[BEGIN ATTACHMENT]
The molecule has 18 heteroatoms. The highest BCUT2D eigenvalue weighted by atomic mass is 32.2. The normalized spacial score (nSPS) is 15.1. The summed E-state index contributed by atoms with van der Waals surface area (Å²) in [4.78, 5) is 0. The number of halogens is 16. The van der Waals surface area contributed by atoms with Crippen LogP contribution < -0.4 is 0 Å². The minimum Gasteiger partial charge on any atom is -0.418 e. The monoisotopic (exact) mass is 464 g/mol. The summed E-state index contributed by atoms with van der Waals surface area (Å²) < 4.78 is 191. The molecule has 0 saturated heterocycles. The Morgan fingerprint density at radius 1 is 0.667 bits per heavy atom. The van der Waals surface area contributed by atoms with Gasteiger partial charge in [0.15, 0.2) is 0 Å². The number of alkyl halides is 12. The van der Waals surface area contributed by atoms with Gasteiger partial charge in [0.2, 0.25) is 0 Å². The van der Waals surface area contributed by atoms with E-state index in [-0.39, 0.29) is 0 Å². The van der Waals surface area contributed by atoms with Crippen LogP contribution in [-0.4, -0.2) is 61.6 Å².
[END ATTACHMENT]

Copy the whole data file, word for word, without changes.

The molecule has 18 heteroatoms. The highest BCUT2D eigenvalue weighted by atomic mass is 32.2. The normalized spacial score (nSPS) is 15.1. The summed E-state index contributed by atoms with van der Waals surface area (Å²) in [4.78, 5) is 0. The number of halogens is 16. The van der Waals surface area contributed by atoms with Crippen LogP contribution < -0.4 is 0 Å². The minimum Gasteiger partial charge on any atom is -0.418 e. The monoisotopic (exact) mass is 464 g/mol. The summed E-state index contributed by atoms with van der Waals surface area (Å²) < 4.78 is 191. The molecule has 0 saturated heterocycles. The Morgan fingerprint density at radius 1 is 0.667 bits per heavy atom. The van der Waals surface area contributed by atoms with Gasteiger partial charge in [0.15, 0.2) is 0 Å². The number of alkyl halides is 12. The van der Waals surface area contributed by atoms with Gasteiger partial charge in [0.2, 0.25) is 0 Å². The van der Waals surface area contributed by atoms with E-state index in [-0.39, 0.29) is 0 Å². The van der Waals surface area contributed by atoms with Crippen LogP contribution in [-0.4, -0.2) is 61.6 Å².